This biopic of William Shakespeare in his final years shows him back at home with his wife and daughters. During a visit from the Earl of Southampton, Shakespeare tells the Earl he wrote a sonnet for him, and makes it clear he harbored romantic feelings for him. The Earl dismisses this as simple flattery, but also hints that the feelings may have once been mutual, though nothing was acted upon between the two. It’s refreshing for a film set in the 17th century to allow Shakespeare to be so forthcoming about his feelings for a man, and a lack of shame, regret, or conflict about that love.
Widest Theatrical Release: 117 theaters
This film follows the titular Frankie, a renowned actor. She gathers her friends and family to Portugal to vacation together in the final months of her life. Those gathered include Michel, Frankie’s ex-husband, who speaks of how her leaving him was a positive because the break-up allowed him to recognize his attraction towards men. There aren’t any harsh words or ill will between Frankie and Michel, and the story is a good example of casual inclusion.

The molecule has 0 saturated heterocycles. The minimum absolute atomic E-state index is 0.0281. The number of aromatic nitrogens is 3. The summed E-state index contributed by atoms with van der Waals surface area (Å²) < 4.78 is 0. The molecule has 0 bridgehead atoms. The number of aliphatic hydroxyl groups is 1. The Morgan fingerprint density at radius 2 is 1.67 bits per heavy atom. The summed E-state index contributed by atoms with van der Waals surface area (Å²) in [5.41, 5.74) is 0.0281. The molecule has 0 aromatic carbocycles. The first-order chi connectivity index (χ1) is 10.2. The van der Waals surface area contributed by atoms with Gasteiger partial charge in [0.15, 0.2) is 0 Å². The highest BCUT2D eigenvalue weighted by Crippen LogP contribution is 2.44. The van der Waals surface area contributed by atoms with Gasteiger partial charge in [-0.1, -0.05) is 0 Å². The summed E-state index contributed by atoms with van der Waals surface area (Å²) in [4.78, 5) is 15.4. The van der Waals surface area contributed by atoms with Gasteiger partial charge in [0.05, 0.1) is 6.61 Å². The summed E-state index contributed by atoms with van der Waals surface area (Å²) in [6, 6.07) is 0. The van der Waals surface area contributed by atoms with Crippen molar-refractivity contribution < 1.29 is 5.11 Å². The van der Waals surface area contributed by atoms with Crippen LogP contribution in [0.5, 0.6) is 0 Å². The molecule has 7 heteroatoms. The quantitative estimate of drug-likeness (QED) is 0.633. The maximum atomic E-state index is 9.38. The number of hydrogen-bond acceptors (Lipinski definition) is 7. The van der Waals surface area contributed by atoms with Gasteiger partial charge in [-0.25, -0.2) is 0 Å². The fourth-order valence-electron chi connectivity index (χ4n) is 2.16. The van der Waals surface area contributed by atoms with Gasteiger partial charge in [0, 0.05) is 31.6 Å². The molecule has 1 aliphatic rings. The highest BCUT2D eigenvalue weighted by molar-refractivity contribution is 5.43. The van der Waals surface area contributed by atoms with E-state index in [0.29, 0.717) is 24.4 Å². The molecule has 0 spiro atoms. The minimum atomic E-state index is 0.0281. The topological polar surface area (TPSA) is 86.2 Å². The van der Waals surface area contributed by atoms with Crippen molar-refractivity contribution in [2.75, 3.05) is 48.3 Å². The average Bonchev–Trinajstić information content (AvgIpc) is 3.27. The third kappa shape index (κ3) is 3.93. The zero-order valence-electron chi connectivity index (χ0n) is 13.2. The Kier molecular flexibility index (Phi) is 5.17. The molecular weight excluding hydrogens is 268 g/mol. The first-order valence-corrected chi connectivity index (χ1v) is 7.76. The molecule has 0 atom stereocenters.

Pain and Glory
Widest Theatrical Release: 266 theaters
The Oscar and GLAAD Media Award-nominated film Pain and Glory is the latest from out filmmaker Pedro Almodóvar. The semi-autobiographical film follows Salvador Mallo, a gay filmmaker who lives with chronic pain and who has started using heroin to manage his pain. Although he is in a creative slump, Salvador has a friend anonymously stage a production of an old one-man show centered on Salvador’s former relationship with a man named Federico, who had been addicted to heroin while they were together. Federico attends the show, reconnects with Salvador and they reminisce on their past. The two say goodbye with a kiss, and this moment inspires Salvador to commit to seeking medical treatment for his pain and his addiction.